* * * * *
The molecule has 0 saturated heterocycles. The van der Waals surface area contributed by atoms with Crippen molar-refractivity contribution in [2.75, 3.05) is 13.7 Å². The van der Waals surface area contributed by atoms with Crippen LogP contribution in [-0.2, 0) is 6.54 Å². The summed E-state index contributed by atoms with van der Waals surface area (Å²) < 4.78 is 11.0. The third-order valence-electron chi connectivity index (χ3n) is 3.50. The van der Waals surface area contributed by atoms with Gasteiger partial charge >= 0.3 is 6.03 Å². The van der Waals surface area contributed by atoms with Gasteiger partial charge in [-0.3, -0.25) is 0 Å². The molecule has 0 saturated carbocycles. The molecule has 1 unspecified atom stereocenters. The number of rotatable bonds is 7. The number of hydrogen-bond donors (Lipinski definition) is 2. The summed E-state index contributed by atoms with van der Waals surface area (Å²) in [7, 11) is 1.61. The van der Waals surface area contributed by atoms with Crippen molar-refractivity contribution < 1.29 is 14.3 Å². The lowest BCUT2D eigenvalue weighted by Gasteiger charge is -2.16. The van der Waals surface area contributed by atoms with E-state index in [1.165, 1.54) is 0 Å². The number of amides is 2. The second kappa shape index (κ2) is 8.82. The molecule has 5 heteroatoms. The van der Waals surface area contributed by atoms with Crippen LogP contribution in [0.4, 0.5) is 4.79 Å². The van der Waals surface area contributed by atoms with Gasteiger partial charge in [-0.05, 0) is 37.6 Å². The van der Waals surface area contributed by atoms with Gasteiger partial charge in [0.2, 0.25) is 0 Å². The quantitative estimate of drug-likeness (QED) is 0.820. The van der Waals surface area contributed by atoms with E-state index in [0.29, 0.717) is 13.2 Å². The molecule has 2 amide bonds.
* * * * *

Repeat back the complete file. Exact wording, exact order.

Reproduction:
The molecule has 0 saturated heterocycles. The van der Waals surface area contributed by atoms with Crippen molar-refractivity contribution in [2.75, 3.05) is 13.7 Å². The van der Waals surface area contributed by atoms with Crippen LogP contribution in [-0.2, 0) is 6.54 Å². The summed E-state index contributed by atoms with van der Waals surface area (Å²) < 4.78 is 11.0. The third-order valence-electron chi connectivity index (χ3n) is 3.50. The van der Waals surface area contributed by atoms with Gasteiger partial charge >= 0.3 is 6.03 Å². The van der Waals surface area contributed by atoms with Gasteiger partial charge in [-0.3, -0.25) is 0 Å². The molecule has 0 saturated carbocycles. The molecule has 1 unspecified atom stereocenters. The number of rotatable bonds is 7. The number of hydrogen-bond donors (Lipinski definition) is 2. The summed E-state index contributed by atoms with van der Waals surface area (Å²) in [7, 11) is 1.61. The van der Waals surface area contributed by atoms with Crippen molar-refractivity contribution < 1.29 is 14.3 Å². The lowest BCUT2D eigenvalue weighted by Gasteiger charge is -2.16. The van der Waals surface area contributed by atoms with E-state index in [1.165, 1.54) is 0 Å². The number of amides is 2. The second kappa shape index (κ2) is 8.82. The molecule has 5 heteroatoms. The van der Waals surface area contributed by atoms with Crippen LogP contribution in [0.4, 0.5) is 4.79 Å². The van der Waals surface area contributed by atoms with Gasteiger partial charge in [-0.05, 0) is 37.6 Å². The van der Waals surface area contributed by atoms with Gasteiger partial charge in [0.2, 0.25) is 0 Å². The quantitative estimate of drug-likeness (QED) is 0.820. The van der Waals surface area contributed by atoms with E-state index in [0.29, 0.717) is 13.2 Å². The molecule has 2 amide bonds.